Tails magazine presents...

What primate labs say about us

In Uncategorized on June 25, 2008 at 8:42 pm

This past weekend, the WISC-TV show For The Record in Madison, Wisconsin, aired a debate among eminent scientists, ethicists, and animal advocates on primate testing. The discussion centered on the proposed expansion of a primate lab devoted principally to research on depression at the University of Wisconsin-Madison.

First of all, let me say that animal testing is a complicated issue, but that my first sympathies are with the immediate victims, the voiceless animals themselves. Rather than rehash the arguments of the animal activists (many of whom are probably Tails readers already), let me provide a little background on the person behind the experimentation to try to get inside his head (pardon the pun).

Dr. Richard Davidson, laboratory director at the Lab for Affective Neuroscience at the University of Wisconsin-Madison, depends upon rhesus monkeys for his experiments involving treatments of depression and anxiety disorders. His extensive research, based on his experiments with primates, has led him to emphasize the plasticity of the brain; he believes that, on account of this plasticity, the cultivation of happiness and compassion are akin to developing skills such as learning to play the piano or dribble a basketball. Dr. Davidson is even––get this––pals with the Dalai Lama, and noted for conducting research on the (human) brain during states of meditation. All in all, I’d say he sounds like a reasonable, open-minded person whose controversial studies produce what I would call intuitive results.

What justifies the ethically ambiguous urgency of his research? According to Davidson, depression is the leading cause of disability for individuals aged 5 and older in the world. Yet his findings on the brain’s plasticity indicate that we can avoid depression, and engender happiness, to a remarkable degree ourselves, independent of medication (I for one didn’t need a fellow primate to die to tell me this, and I’ve had some dark days). To the extent this is true, I think Dr. Davidson has been willfully dismissive of the impact the well-being of animals has on human well-being. I’m no math wiz, but I think that more happy monkeys in the world has at least a possibility of meaning more happy humans in the world.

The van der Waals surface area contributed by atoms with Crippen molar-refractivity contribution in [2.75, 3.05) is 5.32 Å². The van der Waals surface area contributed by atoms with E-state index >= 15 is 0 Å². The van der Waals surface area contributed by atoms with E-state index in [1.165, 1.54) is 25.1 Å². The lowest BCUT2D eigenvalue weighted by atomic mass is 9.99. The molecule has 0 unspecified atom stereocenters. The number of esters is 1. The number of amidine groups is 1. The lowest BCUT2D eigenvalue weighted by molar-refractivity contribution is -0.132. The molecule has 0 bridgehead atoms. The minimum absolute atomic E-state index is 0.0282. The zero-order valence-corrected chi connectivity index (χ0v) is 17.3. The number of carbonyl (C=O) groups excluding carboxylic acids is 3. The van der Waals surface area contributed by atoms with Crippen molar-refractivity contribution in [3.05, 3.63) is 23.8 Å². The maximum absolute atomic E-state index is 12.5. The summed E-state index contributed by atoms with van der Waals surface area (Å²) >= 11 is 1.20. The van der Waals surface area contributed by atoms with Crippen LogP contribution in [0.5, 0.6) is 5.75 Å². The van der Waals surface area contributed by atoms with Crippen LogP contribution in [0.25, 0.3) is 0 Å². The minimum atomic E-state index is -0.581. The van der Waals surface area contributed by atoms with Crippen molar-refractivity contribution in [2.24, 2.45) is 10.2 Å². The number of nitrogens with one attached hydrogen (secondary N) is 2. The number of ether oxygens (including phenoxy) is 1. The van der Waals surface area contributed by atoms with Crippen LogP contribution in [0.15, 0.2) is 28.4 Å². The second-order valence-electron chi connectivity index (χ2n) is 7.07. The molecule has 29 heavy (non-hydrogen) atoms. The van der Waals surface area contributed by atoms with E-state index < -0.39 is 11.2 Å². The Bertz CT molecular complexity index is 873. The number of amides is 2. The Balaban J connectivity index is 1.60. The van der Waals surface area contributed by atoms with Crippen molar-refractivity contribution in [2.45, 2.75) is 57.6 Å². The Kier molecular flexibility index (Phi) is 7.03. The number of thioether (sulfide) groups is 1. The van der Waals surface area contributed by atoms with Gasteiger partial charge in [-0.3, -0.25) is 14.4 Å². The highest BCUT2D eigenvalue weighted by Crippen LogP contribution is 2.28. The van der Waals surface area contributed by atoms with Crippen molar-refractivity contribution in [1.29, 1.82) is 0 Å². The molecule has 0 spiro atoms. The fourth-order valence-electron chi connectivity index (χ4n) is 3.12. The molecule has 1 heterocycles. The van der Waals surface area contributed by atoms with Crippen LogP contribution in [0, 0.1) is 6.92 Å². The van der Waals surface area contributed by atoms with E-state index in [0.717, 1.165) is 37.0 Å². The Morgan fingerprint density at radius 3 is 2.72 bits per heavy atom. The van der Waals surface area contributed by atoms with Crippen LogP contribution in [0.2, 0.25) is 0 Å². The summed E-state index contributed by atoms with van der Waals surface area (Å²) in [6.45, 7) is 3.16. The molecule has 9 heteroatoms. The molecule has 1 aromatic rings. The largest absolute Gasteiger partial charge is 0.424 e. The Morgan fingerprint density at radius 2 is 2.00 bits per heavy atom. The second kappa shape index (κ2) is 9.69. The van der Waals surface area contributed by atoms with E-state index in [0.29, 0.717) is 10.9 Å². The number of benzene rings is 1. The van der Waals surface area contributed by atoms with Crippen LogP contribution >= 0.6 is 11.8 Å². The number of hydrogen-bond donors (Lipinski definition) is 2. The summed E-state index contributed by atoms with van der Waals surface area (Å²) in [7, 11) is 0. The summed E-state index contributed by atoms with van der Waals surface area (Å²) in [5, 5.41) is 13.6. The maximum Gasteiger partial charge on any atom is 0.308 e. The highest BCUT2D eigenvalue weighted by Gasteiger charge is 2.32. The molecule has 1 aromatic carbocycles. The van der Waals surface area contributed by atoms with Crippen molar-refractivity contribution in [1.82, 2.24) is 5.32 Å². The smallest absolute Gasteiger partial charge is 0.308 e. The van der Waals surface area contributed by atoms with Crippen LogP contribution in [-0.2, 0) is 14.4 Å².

There is an abundance of science indicating that monkeys and apes experience not only physical, but emotional pain, much as we do. One of the cruelest of ironies in this situation is that it is primates’ extraordinarily similar neurological makeup to our own––their very intelligence, emotionally and otherwise––that makes them so “perfect” for the kind of studies Dr. Davidson is pursuing. They are just not human enough, however, just furry enough, you might say, for them to be at our mercy––and to make us have to use our emotional intelligence to decide how we should treat them.


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